The Scarborough Marsh is a great place to explore the state’s largest salt marsh by foot or canoe. The center provides a variety of guided and self-guided walks, and canoe tours, as well as exhibits, a nature trail, canoe rentals and a Maine Audubon Nature Store. All guided programs are led by trained naturalists.
Owned and managed by the Maine Department of Inland Fisheries and Wildlife, the 3,100 acre estuary known as Scarborough Marsh is the largest salt marsh in the state, comprising tidal marsh, salt creeks, freshwater marsh and uplands. The marsh is particularly important for wildlife as a resting, breeding and feeding ground.
Daily, 9 a.m. – 4 pm, Rentals need to be back by 5:00pm (June 1 through Labor Day, 2014)
Rent a canoe or kayak and we will provide life jackets and a map. Take a self-guided tour of the meandering Dunstan River to explore the unique habitat of the salt marsh.
At least one person in your group must be 18 years or older; children must be at least 4 years old. Dogs are not permitted in the canoes.
Maine Audubon Members
Scarborough Marsh provides critical habitat for a broad array of wildlife, particularly birds. Waterfowl, egrets, herons, glossy ibis and many species of shorebirds depend on this rich ecosystem for food, a place to rest during migration and, in some cases, nesting habitat. The marsh is also an excellent spot to find a number of grassland songbirds not commonly found in other parts of Maine, as well as various birds of prey that hunt in the marsh throughout the year. Muskrat, mink, otter, and deer also frequent the wetland.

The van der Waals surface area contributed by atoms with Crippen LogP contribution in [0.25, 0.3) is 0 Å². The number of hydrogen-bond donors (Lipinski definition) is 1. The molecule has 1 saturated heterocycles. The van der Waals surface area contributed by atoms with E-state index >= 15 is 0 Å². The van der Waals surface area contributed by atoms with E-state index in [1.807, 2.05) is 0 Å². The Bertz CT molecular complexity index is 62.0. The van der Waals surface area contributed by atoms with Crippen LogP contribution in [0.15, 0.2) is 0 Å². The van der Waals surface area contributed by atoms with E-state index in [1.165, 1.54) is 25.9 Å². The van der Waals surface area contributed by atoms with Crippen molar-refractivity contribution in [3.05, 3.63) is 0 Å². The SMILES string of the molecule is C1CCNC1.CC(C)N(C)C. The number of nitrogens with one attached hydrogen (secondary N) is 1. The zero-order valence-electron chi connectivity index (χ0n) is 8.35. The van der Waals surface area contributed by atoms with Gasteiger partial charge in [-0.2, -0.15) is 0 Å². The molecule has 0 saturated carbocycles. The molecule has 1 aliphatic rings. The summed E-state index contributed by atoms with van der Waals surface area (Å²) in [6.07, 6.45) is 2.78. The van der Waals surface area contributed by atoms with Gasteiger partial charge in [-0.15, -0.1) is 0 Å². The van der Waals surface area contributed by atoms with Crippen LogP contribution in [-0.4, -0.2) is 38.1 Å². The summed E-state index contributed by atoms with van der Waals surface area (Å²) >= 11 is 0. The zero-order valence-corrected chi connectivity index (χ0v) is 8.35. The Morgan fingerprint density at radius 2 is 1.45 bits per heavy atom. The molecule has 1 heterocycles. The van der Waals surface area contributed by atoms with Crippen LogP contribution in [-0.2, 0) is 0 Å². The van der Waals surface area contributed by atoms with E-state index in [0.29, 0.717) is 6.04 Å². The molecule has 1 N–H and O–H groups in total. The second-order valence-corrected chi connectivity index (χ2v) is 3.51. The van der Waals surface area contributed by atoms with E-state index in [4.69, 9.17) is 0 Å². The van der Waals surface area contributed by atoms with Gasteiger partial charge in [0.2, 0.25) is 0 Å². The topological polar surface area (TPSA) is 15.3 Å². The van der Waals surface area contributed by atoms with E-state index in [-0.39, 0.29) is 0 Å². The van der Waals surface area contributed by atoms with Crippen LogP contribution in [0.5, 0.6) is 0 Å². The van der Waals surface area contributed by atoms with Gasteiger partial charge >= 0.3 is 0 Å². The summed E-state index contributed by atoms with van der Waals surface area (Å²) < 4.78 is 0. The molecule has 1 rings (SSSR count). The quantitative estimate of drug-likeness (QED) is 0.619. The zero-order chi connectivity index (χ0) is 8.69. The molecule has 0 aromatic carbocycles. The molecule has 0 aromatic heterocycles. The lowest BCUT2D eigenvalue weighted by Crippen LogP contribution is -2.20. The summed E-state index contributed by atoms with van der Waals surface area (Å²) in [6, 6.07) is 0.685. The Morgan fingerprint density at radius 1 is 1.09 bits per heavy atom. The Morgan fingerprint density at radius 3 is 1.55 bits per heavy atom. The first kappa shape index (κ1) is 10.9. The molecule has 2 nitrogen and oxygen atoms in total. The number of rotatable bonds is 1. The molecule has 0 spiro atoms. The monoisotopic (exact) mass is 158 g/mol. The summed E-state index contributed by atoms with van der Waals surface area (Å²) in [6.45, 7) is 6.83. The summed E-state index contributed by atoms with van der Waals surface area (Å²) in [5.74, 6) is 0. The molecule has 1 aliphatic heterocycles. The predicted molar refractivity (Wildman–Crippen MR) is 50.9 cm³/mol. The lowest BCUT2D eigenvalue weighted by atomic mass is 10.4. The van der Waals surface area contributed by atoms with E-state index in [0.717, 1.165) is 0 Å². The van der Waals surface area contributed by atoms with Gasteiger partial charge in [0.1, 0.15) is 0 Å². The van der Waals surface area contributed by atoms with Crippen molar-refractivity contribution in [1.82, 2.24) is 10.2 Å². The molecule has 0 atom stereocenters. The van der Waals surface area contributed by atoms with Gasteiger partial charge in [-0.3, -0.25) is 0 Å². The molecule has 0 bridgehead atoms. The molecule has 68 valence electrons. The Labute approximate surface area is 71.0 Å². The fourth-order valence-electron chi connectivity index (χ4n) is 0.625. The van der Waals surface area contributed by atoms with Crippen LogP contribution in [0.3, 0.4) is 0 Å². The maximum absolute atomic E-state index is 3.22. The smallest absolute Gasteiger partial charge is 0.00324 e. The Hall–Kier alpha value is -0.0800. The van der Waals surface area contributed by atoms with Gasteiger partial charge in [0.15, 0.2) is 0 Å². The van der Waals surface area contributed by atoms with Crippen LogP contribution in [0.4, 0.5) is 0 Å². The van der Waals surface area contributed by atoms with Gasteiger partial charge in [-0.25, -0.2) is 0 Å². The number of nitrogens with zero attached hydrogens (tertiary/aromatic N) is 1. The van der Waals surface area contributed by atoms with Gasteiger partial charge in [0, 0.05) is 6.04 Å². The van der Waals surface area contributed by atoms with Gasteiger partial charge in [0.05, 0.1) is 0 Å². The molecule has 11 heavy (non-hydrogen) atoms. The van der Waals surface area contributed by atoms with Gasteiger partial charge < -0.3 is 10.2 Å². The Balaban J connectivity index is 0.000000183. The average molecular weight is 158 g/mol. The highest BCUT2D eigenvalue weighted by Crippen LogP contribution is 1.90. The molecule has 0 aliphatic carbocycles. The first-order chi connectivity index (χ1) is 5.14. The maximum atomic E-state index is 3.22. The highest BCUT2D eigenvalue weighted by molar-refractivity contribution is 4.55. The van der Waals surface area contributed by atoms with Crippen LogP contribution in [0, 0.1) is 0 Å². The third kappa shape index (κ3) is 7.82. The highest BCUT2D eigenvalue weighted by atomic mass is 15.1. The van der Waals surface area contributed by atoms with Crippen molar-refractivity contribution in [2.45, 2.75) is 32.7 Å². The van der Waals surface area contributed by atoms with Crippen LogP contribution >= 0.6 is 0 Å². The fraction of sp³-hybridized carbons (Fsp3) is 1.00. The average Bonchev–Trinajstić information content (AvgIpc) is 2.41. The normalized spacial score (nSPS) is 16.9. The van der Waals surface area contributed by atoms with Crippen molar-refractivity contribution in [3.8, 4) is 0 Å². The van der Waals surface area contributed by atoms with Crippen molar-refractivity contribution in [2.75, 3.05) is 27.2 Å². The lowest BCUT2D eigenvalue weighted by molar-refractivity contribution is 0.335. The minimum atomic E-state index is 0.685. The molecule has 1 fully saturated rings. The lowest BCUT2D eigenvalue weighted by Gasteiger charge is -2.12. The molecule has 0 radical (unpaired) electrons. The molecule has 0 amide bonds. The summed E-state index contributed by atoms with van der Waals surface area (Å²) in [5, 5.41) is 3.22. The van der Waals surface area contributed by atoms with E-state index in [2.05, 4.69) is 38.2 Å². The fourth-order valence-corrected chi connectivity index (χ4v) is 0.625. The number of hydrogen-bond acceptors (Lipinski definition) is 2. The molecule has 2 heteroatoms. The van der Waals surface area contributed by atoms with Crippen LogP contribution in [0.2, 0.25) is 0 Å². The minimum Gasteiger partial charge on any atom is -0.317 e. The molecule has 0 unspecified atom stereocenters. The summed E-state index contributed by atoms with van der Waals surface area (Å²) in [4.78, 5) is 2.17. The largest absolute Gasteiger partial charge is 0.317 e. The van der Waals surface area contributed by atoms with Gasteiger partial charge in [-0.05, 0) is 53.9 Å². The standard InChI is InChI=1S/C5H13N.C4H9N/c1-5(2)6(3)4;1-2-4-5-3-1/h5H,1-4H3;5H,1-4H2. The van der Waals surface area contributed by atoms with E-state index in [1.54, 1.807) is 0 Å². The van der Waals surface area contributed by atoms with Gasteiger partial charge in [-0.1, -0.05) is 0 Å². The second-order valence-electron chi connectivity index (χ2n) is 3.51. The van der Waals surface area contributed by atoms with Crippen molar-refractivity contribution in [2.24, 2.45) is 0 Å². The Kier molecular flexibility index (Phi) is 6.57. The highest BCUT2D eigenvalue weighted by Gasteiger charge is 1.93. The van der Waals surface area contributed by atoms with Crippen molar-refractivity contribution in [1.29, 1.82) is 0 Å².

For a virtual tour of a salt marsh, and detailed guides to the plants and wildlife you\’ll find there, visit Robert Zottoli\’s excellent Field Trip to a New England Salt Marsh .
Scarborough Marsh has a long history of human use. Sokokis Indians hunted, trapped, clammed and fished on the wetland. When European settlers arrived in the 1600s, they harvested the salt hay as fodder for cattle and sheep and used the marsh as summer pasture. The 19th century saw increased ditching, filling of pannes and the introduction of tidal gates, which prevent the tide from flooding portions of the marsh. Channels were dug to allow boats built inland to float through the marsh out to sea.
When haying declined in the 1900s, people began to view marshes as sacrifice areas for airports or cheap space on which to fill and build. Scarborough Marsh was even proposed as a site for the town dump.
Recognizing that a significant coastal wildlife habitat was threatened, in 1957 the Maine Department of Inland Fisheries and Wildlife began the twenty-year process of acquiring the marsh. In 1972 Maine Audubon initiated a partnership with the state to convert into a nature center an old clam shack at the edge of the marsh.
Today, Scarborough Marsh is a livelihood for clam diggers, a classroom for schoolchildren, a laboratory for biologists, prime territory for fishermen and hunters and a fascinating, ever-changing world for naturalists, especially birders. Every spring and summer more than 10,000 people begin their journey into the marsh at Scarborough Marsh Audubon Center.